• (c) satisfies the court—
      • i) that he did not know and could not reasonably have been expected to know that the enforcement notice had been issued; and
      • ii) that his interests have been substantially prejudiced by the failure to serve him with a copy of it.

Secondly, the criteria above must chime with one of the s174 statutory grounds for appeal. In the recent case stated, this was ground s174(2)(e):

  • s174(2)(e) that copies of the enforcement notice were not served as required by s172.
  • s172 (1) The local planning authority may issue a notice (in this Act referred to as an “enforcement notice”) where it appears to them—
    • (a) that there has been a breach of planning control; and
    • (b) that it is expedient to issue the notice, having regard to the provisions of the development plan and to any other material considerations.

This means if the local authority knew that there had been a breach of planning control, then they should have issued an enforcement notice and served it correctly. (Sections 2) and 3) s172 (not repeated here) describe the service of such a notice.)

Thirdly, if both s174(2)(e) (including s172) and s285(2) above are satisfied, then a defendant has a defence to a charge brought under s179(2) and will be acquitted.

What is the position in respect of a person who appeals the notice?

Where a person is served a notice within the timeframe within which he may appeal, then an appeal may be allowed under s174 grounds.

If so, this is the basis for a quashing order under s176(2):

  • s176(2) Where the Secretary of State determines to allow the appeal, he may quash the notice.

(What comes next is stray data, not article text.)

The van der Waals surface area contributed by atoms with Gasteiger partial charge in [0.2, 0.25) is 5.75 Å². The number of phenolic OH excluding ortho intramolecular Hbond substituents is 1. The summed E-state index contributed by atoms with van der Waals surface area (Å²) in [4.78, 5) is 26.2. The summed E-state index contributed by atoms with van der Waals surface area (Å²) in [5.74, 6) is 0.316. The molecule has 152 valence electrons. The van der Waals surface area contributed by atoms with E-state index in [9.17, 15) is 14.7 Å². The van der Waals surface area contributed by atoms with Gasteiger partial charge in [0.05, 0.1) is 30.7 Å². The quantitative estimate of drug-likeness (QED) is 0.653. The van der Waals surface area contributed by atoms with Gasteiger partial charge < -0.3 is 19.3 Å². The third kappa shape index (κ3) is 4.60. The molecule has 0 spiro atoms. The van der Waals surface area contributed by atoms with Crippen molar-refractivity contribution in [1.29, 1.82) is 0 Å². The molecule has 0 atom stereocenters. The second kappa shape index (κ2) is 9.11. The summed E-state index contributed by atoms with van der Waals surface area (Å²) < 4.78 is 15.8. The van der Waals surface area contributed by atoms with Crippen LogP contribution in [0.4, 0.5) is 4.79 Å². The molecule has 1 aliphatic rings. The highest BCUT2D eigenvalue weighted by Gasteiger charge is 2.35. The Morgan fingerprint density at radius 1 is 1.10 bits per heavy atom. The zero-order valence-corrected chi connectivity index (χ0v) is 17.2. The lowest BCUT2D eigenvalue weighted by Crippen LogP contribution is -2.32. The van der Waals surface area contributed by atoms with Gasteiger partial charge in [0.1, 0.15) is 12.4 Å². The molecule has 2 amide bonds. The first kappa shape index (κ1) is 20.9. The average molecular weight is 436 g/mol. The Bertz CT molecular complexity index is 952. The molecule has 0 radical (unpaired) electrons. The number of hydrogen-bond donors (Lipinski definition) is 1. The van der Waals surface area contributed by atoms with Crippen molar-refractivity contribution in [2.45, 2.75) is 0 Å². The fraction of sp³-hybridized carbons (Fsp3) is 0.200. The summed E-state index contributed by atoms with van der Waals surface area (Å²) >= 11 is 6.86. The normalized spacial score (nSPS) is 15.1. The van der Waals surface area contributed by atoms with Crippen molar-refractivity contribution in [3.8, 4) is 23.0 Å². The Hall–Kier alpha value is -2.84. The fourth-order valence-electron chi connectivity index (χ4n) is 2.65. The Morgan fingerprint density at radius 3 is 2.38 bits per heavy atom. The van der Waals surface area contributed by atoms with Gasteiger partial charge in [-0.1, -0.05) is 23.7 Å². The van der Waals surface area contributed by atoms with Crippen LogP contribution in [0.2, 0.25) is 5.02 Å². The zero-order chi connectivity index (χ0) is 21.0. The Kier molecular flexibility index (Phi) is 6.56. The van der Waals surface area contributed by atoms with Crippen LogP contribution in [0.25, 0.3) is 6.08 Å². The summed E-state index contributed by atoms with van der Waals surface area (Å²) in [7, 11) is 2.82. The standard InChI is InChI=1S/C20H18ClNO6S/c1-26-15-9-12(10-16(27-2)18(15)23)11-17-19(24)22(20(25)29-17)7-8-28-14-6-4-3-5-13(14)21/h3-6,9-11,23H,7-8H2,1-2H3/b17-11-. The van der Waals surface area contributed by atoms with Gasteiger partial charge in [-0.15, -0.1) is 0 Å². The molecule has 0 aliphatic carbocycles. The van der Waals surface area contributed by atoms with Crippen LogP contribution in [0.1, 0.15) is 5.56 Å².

Finally, s176(5) must also be satisfied for the enforcement notice to quashed on appeal:

  • s176(5) Where it would otherwise be a ground for determining an appeal under section 174 in favour of the appellant that a person required to be served with a copy of the enforcement notice was not served, the Secretary of State may disregard that fact if neither the appellant nor that person has been substantially prejudiced by the failure to serve him.

This means that D must have been prejudicially unserved as statutorily required to reach the finish line of the quashing order. (NB. Substantial prejudice can be taken to mean prosecuted for the offence and/or his interests affected in some other way.)

In conclusion, one can consider the route to acquittal as two sides of the same coin

If the person is an appellant, he has rights of appeal:

He would have complied with or contested the notice, had he been aware of the existence of it. Therefore, in a successful appeal against an enforcement notice, the notice could be quashed if he was prejudicially unserved and was genuinely and excusably unaware of it.

If the person is a defendant to s179 criminal proceedings, he has replicated lost rights of appeal:

In this situation (as per the recent case stated), the quashing of the notice becomes an acquittal (i.e. a defence); the logic being, if it were an appeal, the notice would have been quashed if it was prejudicially unserved and D was genuinely and excusably unaware of it.

Contact our regulatory law solicitors today

If you have any questions regarding any of the issues raised in this article, please do not hesitate to contact our specialist Regulatory Law team by using our online enquiry form or by calling 0330 191 5713.